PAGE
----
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Basal ganglia : want to learn more about it?

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Basal ganglia

The basal ganglia or basal nuclei are large masses of grey matter located within the central core of white matter of the cerebral hemispheres. The basal ganglia is composed of the following grey nuclei:

  • Caudate nucleus
  • Lentiform nucleus
  • Amygdaloid nuclear complex (or Amygdala)
  • Claustrum
  • Substantia nigra (within the midbrain)
  • Subthalamic nucleus

The lentiform nucleus is composed of two groups of neuronal soma (grey matter) known as the putamen and globus pallidus. The lentiform and caudate nuclei together constitutes a mass of grey matter, the corpus striatum.

Therefore, the basal ganglia can also be defined as a large mass of grey matter composed of the corpus striatum, amygdala and claustrum, which is situated deep within the white matter of the cerebral hemispheres.

Note that the substantia nigra and the subthalamic nucleus are not included in the above definition because they are usually described by several authors as only having a functional relationship with the basal ganglia.

Gross anatomy

Amygdaloid complex

The amygdala lies in the temporal lobe, close to the temporal pole of the cerebral hemisphere. It lies deep to the uncus (of the cerebral cortex) and is related to the anterior end of the inferior horn of the lateral ventricle (1st and 2nd ventricle).

Amygdaloid body (medial view)


The claustrum is a thin lamina of grey matter that lies lateral to the lentiform nucleus. It is separated from the latter by fibres of the external capsule. Laterally, it is separated by a thin layer of white matter from the cortex of the insula. Connections and functions of the claustrum are unknown.

Subthalamic nucleus

The subthalamic nucleus (STN) is traditionally described as part of the subthalamic region but functionally grouped with the basal nuclei.

The nucleus is shaped like a biconcave lens. It lies between the thalamus above, and the substantia nigra (of midbrain) below. The upper end of the red nucleus is close to it. The subthalamic nucleus is closely related to the zona incerta, the fascicularis lenticularis intervening between the two.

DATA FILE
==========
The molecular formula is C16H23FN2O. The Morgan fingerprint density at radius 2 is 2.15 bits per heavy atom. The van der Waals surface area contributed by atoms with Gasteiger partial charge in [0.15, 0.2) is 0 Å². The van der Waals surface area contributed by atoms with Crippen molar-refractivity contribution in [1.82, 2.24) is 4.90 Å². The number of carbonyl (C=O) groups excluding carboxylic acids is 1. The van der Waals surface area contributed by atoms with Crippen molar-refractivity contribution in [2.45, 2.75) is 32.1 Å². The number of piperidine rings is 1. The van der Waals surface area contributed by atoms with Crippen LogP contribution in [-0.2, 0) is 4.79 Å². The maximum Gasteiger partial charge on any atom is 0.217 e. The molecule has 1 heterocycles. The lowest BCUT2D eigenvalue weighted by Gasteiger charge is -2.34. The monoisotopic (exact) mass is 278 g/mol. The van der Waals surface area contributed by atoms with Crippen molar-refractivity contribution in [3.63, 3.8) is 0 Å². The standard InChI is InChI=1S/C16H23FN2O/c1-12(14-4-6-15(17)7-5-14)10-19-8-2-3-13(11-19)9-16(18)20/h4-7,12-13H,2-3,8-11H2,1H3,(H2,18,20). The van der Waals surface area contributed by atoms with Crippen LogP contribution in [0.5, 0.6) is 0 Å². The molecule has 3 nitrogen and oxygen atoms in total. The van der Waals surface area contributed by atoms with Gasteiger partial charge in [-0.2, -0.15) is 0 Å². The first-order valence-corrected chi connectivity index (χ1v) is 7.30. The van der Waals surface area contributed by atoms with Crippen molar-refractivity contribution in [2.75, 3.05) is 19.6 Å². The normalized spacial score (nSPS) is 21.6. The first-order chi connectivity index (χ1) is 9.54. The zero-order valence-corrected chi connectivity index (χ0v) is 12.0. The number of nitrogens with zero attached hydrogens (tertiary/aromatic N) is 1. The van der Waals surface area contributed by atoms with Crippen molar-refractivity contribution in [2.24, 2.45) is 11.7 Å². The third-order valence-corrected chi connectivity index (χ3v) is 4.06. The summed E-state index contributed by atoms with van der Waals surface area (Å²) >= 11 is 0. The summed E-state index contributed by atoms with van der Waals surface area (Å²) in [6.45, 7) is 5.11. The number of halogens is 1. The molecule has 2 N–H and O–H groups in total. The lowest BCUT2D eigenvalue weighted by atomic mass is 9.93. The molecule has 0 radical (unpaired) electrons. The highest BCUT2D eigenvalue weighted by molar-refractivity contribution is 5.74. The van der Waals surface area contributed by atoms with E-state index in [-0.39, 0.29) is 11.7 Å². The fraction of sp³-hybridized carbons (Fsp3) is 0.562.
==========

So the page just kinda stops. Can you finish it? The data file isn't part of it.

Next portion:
The fibres connecting the subthalamic nucleus to the globus pallidus (part of the corpus striatum) form a bundle called the subthalamic fasciculus which passes through the internal capsule. The subthalamic nucleus produces the excitatory neurotransmitter glutamate and sends excitatory input to the globus pallidus.

Substantia nigra

This is a midbrain structure that is closely linked, functionally, to the basal ganglia. It is considered the mesencephalic grey matter portion of the basal ganglia. It is divided into a reticulata and a compacta part based on the arrangements of neurons within each part. Cells (neurons) making up the substantia nigra compacta (SNc) are very close to one another, while those of the reticulata, that is, substantia nigra reticulata (SNr) are further away from one another.

Substantia nigra (inferior view)

The substantia nigra pars compacta produces the inhibitory neurotransmitter dopamine, which is very significant in maintaining the striatal pathway (the main input pathway of the basal ganglia). There is a fine connection between the substantia nigra pars reticulata and the subthalamic nucleus and the globus pallidus. Through those connections dopaminergic fibres (inhibitory fibres) are sent to the thalamus.

Corpus striatum

As indicated in the introduction, the corpus striatum is composed of the lentiform and caudate nuclei. Hence, the corpus striatum is made up of the putamen, globus pallidus and caudate nucleus.

The corpus striatum has two parts or units, the striatum and the pallidum. The striatum is composed of caudate nucleus and putamen, while the pallidum is made up of the globus pallidus.